The villa designed for Margarethe Stonborough, a sister of Ludwig Wittgenstein, is considered to be one of a kind in Viennese architecture on account of its formal radicalness. Paul Engelmann, a student of Adolf Loos, was commissioned with the design at the end of 1925. He primarily used synthetic, modern materials and techniques that were unusual for the Vienna of the time: underfloor heating, special window and door constructions using small sections, artificial stone floors.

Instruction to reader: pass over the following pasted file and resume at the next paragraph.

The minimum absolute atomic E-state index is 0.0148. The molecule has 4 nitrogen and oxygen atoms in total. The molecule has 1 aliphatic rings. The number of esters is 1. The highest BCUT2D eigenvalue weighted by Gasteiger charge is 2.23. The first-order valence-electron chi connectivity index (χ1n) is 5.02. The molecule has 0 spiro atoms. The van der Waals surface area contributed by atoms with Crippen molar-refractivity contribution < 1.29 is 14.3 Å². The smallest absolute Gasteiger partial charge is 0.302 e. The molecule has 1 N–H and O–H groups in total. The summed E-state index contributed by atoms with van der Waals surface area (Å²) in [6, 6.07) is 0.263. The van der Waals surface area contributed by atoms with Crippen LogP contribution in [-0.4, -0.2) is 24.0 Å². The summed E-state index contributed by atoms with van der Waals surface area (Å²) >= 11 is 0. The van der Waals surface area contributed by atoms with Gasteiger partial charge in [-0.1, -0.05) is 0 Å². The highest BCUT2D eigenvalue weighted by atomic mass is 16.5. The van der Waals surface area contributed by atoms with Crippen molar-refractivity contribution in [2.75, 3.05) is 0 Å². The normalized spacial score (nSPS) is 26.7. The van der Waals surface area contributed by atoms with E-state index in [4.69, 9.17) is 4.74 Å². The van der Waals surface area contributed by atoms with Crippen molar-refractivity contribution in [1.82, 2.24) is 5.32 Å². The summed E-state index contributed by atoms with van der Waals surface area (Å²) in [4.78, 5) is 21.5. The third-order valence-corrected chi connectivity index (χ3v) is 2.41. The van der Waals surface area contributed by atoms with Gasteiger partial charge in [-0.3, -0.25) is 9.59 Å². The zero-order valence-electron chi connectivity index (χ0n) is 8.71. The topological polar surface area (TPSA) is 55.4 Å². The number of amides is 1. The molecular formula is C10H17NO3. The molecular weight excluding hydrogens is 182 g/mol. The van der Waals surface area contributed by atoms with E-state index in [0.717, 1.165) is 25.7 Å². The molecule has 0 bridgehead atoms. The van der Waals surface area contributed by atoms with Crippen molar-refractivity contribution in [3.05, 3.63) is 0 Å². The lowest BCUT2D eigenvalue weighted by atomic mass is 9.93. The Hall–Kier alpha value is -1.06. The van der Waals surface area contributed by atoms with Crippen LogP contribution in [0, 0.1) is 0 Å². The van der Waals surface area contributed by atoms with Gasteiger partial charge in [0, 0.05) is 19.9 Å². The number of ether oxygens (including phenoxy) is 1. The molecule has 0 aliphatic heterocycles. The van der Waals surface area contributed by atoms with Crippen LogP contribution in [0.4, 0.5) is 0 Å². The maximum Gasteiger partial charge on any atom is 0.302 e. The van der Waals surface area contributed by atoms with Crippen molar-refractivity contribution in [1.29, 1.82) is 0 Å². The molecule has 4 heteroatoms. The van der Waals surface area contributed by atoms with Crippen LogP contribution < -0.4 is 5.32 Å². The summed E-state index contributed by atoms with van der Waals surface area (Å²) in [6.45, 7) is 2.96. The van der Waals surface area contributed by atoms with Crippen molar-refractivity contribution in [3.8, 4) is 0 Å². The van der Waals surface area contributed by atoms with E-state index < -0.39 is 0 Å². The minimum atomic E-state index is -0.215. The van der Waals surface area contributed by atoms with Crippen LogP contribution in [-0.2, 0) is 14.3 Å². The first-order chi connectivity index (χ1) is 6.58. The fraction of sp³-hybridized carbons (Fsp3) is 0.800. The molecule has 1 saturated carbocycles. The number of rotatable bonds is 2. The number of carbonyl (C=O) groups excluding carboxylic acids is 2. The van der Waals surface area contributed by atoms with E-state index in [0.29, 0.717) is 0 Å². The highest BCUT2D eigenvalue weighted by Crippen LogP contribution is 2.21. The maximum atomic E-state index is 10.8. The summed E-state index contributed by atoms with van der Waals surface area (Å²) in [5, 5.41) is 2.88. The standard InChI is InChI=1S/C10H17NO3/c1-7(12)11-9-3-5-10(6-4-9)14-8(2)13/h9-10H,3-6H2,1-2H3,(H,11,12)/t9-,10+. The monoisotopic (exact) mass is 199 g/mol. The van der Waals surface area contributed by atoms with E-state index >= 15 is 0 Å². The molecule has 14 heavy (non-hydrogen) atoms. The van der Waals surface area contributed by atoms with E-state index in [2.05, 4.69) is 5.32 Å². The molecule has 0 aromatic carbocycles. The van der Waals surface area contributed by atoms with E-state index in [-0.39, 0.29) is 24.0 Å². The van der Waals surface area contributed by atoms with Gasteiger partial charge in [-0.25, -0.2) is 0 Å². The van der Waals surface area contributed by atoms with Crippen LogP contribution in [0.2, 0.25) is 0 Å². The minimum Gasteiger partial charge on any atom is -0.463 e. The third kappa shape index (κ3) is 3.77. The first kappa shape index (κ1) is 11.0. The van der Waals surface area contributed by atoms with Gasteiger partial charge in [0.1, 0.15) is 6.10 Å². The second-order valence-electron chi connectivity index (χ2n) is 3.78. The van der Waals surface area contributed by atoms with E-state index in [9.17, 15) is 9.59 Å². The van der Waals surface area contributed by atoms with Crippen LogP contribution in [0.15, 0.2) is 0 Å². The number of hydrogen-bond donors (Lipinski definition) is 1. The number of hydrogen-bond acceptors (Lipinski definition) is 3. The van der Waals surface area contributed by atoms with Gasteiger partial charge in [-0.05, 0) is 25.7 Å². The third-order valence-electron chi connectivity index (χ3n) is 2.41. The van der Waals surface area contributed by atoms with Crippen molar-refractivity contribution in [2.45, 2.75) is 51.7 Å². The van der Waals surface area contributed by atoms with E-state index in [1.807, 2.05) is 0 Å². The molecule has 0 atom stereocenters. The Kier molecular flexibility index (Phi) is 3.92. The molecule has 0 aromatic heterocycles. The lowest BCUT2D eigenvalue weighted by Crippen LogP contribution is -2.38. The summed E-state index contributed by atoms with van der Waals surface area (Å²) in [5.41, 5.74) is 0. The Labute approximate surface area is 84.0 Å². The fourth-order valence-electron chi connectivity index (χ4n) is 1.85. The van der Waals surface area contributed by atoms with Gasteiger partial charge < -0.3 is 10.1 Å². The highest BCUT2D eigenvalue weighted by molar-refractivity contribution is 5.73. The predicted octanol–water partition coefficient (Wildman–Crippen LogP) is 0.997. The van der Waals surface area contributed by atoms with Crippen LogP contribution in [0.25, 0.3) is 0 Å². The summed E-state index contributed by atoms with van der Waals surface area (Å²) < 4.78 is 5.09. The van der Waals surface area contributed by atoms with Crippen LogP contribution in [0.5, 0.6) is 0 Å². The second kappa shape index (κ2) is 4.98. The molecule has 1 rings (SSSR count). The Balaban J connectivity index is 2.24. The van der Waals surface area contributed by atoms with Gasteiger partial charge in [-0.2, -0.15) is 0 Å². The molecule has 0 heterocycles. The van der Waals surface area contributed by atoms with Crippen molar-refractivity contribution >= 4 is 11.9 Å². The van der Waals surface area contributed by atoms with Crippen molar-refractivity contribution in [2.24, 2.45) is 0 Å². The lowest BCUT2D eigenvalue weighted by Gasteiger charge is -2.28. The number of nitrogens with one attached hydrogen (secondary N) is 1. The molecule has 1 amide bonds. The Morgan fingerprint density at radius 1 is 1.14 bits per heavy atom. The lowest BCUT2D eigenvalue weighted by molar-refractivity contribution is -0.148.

The demolition of the house, planned for 1971, was averted at the last moment. At the end of 1975, the devastated house was acquired by the Bulgarian Embassy and given a new use as a cultural institute.